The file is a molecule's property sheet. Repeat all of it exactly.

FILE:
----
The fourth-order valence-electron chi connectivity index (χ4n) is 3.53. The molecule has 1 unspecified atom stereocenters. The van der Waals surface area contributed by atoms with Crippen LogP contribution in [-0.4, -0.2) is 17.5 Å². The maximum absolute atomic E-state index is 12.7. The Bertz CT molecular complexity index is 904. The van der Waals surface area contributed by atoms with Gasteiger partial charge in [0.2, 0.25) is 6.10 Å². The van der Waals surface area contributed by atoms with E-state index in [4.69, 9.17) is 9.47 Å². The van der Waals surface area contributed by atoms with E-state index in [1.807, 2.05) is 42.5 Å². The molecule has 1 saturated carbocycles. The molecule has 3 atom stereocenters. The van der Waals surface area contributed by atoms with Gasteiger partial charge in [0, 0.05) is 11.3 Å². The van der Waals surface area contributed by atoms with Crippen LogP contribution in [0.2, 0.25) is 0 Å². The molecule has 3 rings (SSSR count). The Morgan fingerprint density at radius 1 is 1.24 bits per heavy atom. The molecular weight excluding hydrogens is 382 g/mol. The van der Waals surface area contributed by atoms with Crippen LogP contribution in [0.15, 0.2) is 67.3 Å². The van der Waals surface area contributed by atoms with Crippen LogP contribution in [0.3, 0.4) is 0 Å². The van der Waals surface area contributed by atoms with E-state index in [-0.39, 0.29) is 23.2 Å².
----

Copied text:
The fourth-order valence-electron chi connectivity index (χ4n) is 3.53. The molecule has 1 unspecified atom stereocenters. The van der Waals surface area contributed by atoms with Crippen LogP contribution in [-0.4, -0.2) is 17.5 Å². The maximum absolute atomic E-state index is 12.7. The Bertz CT molecular complexity index is 904. The van der Waals surface area contributed by atoms with Gasteiger partial charge in [0.2, 0.25) is 6.10 Å². The van der Waals surface area contributed by atoms with E-state index in [4.69, 9.17) is 9.47 Å². The van der Waals surface area contributed by atoms with E-state index in [1.807, 2.05) is 42.5 Å². The molecule has 1 saturated carbocycles. The molecule has 3 atom stereocenters. The van der Waals surface area contributed by atoms with Gasteiger partial charge in [0, 0.05) is 11.3 Å². The van der Waals surface area contributed by atoms with Crippen LogP contribution in [0.2, 0.25) is 0 Å². The molecule has 3 rings (SSSR count). The Morgan fingerprint density at radius 1 is 1.24 bits per heavy atom. The molecular weight excluding hydrogens is 382 g/mol. The van der Waals surface area contributed by atoms with Crippen LogP contribution in [0.15, 0.2) is 67.3 Å². The van der Waals surface area contributed by atoms with Crippen LogP contribution in [0.3, 0.4) is 0 Å². The van der Waals surface area contributed by atoms with E-state index in [-0.39, 0.29) is 23.2 Å².